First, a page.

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“The Night Circus”: First, Second, and Third Person

 Did you know there are three kinds of second person?

By
Mignon Fogarty,
January 13, 2012
Episode #306

Page 3 of 3

Hypothetical Second Person: The “How To” Form

Second person can be used for other effects too. Richardson describes a style called the “hypothetical second person,” in which the author adopts a tone similar to a “how to” manual, using a lot of commands and instructions. Here’s an example from John Updike’s short story “How to Love America and Leave It at the Same Time”:

Wait until the kids get bored with yelling and splashing. Then, beside the pool, soak in the sun. Listen to the town. You have never heard of the town before: this is important. Otherwise, there are expectations and a plan.

Autotelic Second Person: Breaking the Fourth Wall

A different way of using the second person is when the author addresses the reader directly, breaking the fourth wall--what writers call the boundary between the characters and the reader.

The phrase “the fourth wall” refers to the imaginary wall that exists on a stage between the actors and the audience. These kinds of passages in fiction remind me of movies and TV shows in which an actor will suddenly face the camera and talk to the viewer. In the ‘80s, Bruce Willis and Cybill Shepherd did it in the popular TV series Moonlighting, and Matthew Broderick did it as Ferris Bueller in the movie Ferris Bueller’s Day Off. An example from fiction comes from chapter 11 in Charlotte Brontë’s Jane Eyre, which begins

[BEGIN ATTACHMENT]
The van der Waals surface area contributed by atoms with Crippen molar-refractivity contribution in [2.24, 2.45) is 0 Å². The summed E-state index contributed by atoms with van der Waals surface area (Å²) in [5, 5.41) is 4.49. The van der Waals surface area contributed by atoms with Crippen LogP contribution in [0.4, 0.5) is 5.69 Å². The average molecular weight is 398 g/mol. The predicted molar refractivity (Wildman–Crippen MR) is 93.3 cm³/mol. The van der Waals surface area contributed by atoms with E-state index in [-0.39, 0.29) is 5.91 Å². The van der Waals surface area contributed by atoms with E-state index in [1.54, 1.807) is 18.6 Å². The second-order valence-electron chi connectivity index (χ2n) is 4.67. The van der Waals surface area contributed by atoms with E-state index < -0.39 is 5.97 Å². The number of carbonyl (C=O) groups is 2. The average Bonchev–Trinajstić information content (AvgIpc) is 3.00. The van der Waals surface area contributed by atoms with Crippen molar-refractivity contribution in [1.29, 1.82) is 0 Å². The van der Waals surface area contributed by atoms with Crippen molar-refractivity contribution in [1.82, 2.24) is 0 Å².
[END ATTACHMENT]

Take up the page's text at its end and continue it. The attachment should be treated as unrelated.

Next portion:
A new chapter in a novel is something like a new scene in a play; and when I draw up the curtain this time, reader, you must fancy you see a room in the George Inn at Millcote...

Although the example from Jane Eyre is using first person ("when I draw up the curtain"), it's also using second person because the author uses "you" to address the readers when she breaks the fourth wall. Richardson calls this final kind of second person the  “autotelic form.”

So now you know about first, second, and third person, and you can think a bit more about the different kinds of second person when you're reading or watching TV.

Mignon Fogarty is the author of seven books, including Grammar Girl’s Quick and Dirty Tips for Better Writing.
  

Further Reading


Variations of Second Person Narration  (Harry Youtt)
Unnatural Voices: Extreme narration in modern and contemporary fiction (An academic discussion of the various forms of second person)
Movies that Break the Fourth Wall  (The Film Connoisseur)

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